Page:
You're walking down the street when a police officer orders you to halt and begins asking you questions. You're pretty sure that you're not free to leave. Does that mean that you've been arrested, or are you simply being detained?
In general, if a reasonable person in the suspect's shoes wouldn't feel free to leave an encounter with the police, then there's been either a detention or an arrest. Determining which can be tough—and sometimes crucial.
Suppose, for instance, that an officer has reasonable suspicion to detain someone but not probable cause to arrest them. In the course of the encounter, the officer discovers incriminating evidence. In this situation, if the defense attorney persuades the court that, instead of merely detaining her, the officer arrested the suspect without probable cause, then the evidence may be inadmissible in court.
(For information about the level of suspicion police officers must have in order to detain or arrest, see What's the difference between an arrest and a detention or "stop and frisk"?)
Sometimes it's clear someone is under arrest—for instance, when the officer specifically says so and then handcuffs the person. But not all situations are that clear. Because it can mean the difference between incriminating evidence being admitted or not in a case, a judge may have to decide.
An officer's "brief and cursory" holding and questioning of someone is a detention. An example is a cop stopping someone who is behaving suspiciously in order to ask a few questions. The suspect isn't free to leave, but he also isn't under arrest, at least until the officer develops probable cause. Another common example is an officer pulling over a driver for some kind of traffic or equipment violation.
An arrest, on the other hand, involves the police taking someone into custody through a more significant restraint on movement. The quintessential example involves the use of handcuffs and an advisement that the suspect is under arrest. (See How do I know if I've been arrested?)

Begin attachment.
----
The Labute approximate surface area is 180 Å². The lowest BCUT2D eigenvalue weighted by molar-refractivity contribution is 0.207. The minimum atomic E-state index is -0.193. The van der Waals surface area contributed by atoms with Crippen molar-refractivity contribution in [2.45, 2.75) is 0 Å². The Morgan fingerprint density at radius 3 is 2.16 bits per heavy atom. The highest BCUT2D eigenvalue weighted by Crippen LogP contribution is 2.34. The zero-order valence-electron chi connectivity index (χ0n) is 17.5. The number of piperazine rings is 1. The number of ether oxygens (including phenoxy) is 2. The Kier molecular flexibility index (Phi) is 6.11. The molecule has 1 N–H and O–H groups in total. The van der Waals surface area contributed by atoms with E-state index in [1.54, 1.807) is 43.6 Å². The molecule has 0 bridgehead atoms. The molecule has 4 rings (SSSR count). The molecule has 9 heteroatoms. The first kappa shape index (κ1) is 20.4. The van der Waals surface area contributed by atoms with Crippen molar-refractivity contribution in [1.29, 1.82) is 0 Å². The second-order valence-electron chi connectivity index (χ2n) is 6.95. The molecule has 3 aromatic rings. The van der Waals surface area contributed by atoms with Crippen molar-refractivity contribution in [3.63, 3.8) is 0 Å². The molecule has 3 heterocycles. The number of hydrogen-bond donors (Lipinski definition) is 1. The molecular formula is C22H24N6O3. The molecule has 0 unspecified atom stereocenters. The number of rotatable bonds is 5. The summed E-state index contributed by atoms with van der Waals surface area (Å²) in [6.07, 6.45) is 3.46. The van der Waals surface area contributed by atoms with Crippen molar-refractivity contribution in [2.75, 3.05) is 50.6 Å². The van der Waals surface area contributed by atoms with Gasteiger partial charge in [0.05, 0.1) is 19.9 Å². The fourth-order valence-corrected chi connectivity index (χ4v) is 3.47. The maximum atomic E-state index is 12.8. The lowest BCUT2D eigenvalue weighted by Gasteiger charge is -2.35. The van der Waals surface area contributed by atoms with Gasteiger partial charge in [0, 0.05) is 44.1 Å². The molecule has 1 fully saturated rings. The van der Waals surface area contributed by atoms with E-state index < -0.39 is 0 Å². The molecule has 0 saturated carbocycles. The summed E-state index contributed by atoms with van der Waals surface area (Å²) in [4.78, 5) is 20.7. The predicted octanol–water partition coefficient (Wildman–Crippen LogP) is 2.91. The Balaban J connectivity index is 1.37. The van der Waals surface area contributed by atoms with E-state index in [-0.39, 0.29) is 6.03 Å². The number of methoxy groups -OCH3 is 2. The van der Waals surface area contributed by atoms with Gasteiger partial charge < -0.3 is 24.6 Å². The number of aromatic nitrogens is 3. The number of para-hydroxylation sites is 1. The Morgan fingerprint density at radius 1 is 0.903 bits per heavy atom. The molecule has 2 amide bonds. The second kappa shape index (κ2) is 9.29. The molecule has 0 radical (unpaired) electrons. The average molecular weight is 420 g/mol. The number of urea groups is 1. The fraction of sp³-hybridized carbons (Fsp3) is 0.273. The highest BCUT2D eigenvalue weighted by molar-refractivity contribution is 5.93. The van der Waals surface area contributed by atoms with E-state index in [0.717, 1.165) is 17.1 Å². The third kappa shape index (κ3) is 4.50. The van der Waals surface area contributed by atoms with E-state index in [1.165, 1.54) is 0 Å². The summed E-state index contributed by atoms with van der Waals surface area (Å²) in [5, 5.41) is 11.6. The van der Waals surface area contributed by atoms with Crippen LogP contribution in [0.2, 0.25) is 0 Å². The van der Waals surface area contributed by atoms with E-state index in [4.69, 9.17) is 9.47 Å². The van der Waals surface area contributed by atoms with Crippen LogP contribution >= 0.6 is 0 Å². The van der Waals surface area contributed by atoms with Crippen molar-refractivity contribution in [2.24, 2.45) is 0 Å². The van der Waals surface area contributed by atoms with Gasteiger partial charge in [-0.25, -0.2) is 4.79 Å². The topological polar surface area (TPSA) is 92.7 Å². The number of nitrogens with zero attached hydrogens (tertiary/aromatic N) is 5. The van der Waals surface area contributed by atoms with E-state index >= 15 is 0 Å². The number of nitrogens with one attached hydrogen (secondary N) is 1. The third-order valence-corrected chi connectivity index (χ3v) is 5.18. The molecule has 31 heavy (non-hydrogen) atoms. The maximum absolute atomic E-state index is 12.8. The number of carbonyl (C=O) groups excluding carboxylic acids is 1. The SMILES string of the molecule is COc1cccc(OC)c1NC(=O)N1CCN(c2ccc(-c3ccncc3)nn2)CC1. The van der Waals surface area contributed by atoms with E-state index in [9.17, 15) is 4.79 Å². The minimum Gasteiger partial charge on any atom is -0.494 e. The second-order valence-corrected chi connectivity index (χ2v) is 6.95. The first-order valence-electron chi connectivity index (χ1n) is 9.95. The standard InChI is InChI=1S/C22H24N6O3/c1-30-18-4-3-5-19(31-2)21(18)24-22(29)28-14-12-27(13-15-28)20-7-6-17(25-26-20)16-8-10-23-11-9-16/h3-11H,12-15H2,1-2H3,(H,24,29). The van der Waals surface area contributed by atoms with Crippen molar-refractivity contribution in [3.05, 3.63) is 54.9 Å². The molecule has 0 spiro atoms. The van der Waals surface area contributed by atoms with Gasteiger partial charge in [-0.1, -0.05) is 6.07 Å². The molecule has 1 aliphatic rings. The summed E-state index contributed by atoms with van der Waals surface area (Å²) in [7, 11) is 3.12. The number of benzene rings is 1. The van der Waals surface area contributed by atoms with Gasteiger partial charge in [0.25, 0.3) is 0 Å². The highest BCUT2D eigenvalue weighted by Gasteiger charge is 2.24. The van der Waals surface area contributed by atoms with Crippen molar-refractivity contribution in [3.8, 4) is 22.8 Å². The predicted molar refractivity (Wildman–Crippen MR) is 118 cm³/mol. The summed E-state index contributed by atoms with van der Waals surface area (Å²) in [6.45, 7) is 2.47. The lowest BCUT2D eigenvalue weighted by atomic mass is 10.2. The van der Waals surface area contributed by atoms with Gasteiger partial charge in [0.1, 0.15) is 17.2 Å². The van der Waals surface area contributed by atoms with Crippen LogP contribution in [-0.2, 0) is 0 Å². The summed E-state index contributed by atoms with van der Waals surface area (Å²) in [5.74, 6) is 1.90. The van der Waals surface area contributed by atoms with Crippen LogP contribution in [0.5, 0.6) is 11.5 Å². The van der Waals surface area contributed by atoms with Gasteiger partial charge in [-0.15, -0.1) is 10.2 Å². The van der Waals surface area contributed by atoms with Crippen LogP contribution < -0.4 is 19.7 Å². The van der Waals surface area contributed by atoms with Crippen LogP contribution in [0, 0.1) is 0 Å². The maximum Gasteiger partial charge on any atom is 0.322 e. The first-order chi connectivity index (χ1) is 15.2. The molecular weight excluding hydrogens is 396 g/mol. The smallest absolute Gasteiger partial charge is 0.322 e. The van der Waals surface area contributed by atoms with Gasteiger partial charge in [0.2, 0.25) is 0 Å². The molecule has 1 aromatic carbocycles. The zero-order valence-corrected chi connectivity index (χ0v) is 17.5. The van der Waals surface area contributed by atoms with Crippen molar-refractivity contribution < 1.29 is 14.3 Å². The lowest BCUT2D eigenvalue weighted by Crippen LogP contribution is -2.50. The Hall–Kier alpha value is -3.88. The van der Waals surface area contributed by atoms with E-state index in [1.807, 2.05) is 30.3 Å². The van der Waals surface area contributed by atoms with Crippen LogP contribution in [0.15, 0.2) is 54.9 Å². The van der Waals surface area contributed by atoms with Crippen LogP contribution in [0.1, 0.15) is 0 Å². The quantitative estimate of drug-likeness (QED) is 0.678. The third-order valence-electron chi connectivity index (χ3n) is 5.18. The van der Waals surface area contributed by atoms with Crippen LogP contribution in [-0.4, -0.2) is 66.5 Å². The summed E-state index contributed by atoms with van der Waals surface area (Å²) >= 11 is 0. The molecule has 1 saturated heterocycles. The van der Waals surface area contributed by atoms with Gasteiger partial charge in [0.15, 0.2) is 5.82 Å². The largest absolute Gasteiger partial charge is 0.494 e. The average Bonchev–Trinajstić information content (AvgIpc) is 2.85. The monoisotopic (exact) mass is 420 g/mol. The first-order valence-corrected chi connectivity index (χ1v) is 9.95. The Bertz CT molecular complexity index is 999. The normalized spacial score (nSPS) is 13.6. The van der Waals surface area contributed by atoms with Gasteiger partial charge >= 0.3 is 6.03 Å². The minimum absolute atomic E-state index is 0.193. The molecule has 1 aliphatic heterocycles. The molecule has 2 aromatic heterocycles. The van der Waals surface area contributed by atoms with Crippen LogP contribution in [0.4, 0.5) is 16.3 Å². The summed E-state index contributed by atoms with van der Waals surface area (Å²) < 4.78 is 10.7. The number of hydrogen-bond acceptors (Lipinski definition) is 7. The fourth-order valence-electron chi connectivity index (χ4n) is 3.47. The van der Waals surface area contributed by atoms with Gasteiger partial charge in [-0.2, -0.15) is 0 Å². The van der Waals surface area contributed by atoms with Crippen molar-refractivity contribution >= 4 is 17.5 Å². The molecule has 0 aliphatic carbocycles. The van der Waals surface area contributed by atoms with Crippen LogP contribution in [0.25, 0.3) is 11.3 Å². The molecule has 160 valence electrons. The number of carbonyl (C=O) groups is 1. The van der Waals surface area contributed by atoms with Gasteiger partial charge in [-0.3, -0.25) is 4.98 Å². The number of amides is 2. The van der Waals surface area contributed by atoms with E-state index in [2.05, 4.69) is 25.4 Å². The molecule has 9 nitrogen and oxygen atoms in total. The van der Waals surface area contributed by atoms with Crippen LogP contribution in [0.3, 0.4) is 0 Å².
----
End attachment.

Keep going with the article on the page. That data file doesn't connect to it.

Investigatory stops (or "detentions") must be no longer than necessary and officers must investigate with the least intrusive means that are reasonably available. When an officer prolongs a detention beyond what is brief and cursory and broadens it, then the detention may turn into a de facto arrest—that is, an actual but not official arrest.
If a reasonable person in the suspect's position would have considered the police's behavior to constitute the kind of restraint that's typical of formal arrest, then an arrest has occurred. Some courts phrase the issue as depending on whether, after brief questioning, a reasonable innocent person would have felt free to leave—if not, there's been an arrest. (Johnson v. Bay Area Rapid Transit Dist., 724 F.3d 1159 (9th Cir. 2013).)
Courts consider a variety of factors in determining whether a detention has ripened into an arrest, among them:
(U.S. v. Vargas, 369 F.3d 98 (2d Cir. 2004), In re Hoch, 82 A.3d 1167 (Vt. 2013).)
Although the extent to which officers restrain and intrude upon the suspect are key to the determination, there's no bright line indicating the point at which a detention becomes an arrest. For instance, the use of handcuffs doesn't automatically signal an arrest where there are concerns for officer or public safety.
In one case, officers handcuffed a suspect and placed him in the back of a squad car while they searched a house he had just visited. The appeals court held that their actions didn't turn the detention into an arrest because they needed to avoid an escape attempt and to take precautions against potential violence. The court also found that it made sense to take the suspect back to the house because they knew that the search they were about to begin could implicate him. (United States v. Bullock, 632 F.3d 1004 (7th Cir. 2011).)
If you have questions regarding a police encounter, talk to a criminal defense attorney. An attorney can help you understand the law and how it applies in your case.